Has anyone seen this exhibit by Toronto artist Gregory Colbert? Apparently some ten million people have seen it, making it the most-viewed exhibit by a living artist in history. I didn't know anything about it until I stumbled on a Youtube clip last week and the images have stayed with me, particularly of the orangutan and the woman in the boat. I wish I could see the whole film! The website for the installation has some lovely black and white images of harmonious interactions between our species and others. As described in the clip, it truly is a celebration of nature.
I found it when I was looking for information about palm oil, which is even more ubiquitous than high fructose corn syrup as it is in 50% of all consumer goods, from breakfast cereal to snack bars and chocolate bars, and from soap and cosmetics to biofuels. According to the Rainforest Action Network, demand for palm oil has tripled in the US in the last five years, making this crop one of the key causes in global rainforest destruction. Particularly hard-hit are the rainforests of Indonesia, where one of the last remaining populations of orangutans lives (the other population lives in Borneo). You can watch the last days of the orangutan, Green, in the 48-minute film by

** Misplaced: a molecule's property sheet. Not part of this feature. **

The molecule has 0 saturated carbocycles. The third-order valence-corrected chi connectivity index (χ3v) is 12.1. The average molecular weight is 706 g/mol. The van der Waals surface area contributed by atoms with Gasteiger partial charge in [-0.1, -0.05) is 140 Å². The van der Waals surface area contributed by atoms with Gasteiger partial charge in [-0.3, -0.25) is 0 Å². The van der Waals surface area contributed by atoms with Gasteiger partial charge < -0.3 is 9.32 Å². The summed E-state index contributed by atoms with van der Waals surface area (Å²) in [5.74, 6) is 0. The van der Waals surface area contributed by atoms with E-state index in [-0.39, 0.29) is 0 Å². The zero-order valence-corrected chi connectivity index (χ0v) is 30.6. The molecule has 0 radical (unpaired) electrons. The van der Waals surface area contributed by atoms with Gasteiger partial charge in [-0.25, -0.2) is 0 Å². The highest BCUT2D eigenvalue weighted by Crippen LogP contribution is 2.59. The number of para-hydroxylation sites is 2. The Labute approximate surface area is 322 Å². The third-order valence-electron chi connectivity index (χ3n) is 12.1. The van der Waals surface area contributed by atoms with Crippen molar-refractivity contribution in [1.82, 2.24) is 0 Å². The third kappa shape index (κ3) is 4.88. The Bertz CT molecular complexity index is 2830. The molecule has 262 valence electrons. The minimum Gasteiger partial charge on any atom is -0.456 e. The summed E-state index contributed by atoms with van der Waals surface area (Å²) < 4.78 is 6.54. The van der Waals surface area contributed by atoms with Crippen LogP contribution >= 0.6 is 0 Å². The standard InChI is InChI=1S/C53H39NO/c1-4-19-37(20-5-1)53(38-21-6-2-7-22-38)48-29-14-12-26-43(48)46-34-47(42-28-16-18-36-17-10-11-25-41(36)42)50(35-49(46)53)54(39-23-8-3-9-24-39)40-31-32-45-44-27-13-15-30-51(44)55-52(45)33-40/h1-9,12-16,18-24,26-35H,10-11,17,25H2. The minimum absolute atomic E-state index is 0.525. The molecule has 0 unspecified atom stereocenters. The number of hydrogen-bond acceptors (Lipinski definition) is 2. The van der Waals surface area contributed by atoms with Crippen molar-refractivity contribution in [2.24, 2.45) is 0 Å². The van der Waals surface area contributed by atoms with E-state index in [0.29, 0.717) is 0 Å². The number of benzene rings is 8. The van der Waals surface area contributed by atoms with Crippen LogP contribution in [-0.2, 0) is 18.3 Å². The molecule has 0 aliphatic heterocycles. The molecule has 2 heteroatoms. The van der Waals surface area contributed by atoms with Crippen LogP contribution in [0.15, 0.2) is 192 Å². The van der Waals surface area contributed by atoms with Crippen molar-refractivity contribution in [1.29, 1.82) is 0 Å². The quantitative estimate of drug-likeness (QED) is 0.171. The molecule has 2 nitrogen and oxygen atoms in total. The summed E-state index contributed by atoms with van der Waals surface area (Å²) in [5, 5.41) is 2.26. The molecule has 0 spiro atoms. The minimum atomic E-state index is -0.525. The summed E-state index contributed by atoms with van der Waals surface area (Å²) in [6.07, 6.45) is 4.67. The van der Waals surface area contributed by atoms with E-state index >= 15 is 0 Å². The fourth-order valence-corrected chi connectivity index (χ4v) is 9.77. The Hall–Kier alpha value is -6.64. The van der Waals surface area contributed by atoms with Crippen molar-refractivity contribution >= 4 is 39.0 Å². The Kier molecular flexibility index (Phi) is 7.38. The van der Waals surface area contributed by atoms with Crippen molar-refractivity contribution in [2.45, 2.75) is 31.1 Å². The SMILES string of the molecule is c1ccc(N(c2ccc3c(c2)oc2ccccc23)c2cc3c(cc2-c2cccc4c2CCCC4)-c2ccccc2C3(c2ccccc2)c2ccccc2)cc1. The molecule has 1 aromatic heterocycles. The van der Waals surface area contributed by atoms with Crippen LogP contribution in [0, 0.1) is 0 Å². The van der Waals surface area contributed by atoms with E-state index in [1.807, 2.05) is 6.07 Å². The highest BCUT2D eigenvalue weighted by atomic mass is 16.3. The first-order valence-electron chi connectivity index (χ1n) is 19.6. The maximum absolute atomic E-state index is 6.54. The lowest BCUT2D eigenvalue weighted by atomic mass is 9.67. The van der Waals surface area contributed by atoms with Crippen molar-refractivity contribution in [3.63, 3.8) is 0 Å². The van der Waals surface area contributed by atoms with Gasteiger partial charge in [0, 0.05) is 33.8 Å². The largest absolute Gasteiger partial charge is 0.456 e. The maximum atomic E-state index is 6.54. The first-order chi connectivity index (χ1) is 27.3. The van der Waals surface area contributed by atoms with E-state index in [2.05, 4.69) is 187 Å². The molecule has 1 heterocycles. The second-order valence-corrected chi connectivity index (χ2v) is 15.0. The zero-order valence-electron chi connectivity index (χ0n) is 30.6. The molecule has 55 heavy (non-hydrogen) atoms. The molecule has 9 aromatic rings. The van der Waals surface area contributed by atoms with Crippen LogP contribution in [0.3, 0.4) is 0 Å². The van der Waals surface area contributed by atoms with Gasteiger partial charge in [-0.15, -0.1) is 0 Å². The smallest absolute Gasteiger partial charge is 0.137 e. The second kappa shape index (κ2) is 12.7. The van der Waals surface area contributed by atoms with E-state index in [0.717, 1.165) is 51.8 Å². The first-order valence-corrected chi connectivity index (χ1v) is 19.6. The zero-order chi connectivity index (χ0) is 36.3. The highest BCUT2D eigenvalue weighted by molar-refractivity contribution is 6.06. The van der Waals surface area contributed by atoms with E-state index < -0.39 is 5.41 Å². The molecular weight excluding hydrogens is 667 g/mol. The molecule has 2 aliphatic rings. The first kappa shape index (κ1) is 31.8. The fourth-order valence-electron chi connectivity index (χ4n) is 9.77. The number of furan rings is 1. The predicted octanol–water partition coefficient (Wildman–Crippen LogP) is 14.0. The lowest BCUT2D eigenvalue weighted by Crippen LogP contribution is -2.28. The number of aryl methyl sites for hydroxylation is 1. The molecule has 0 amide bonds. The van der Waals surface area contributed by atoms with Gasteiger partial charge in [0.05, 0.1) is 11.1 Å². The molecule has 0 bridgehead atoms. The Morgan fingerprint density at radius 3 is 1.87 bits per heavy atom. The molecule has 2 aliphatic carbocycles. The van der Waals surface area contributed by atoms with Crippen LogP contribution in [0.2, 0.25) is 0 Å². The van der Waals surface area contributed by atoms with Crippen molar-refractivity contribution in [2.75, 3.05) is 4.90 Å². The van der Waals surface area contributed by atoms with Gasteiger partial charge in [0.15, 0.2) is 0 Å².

Patrick Rouxel now being screened in documentary festivals. Patrick has also put the entire film
online. I see that Patrick also has a Facebook group with more than 2000 fans.
Here's the bad news on orangutan numbers in the 20th century from Patrick's website for the film: a decline from more than 300,000 to less than 10,000. The Honolulu Zoo has more information about orangutans.
This is why one of our events at the Ecolympics
is "Tell-A-Friend", which so far as many as one third of our participants have signed up for. We hope you'll consider signing up for it and sharing the information you find with us on our Facebook group.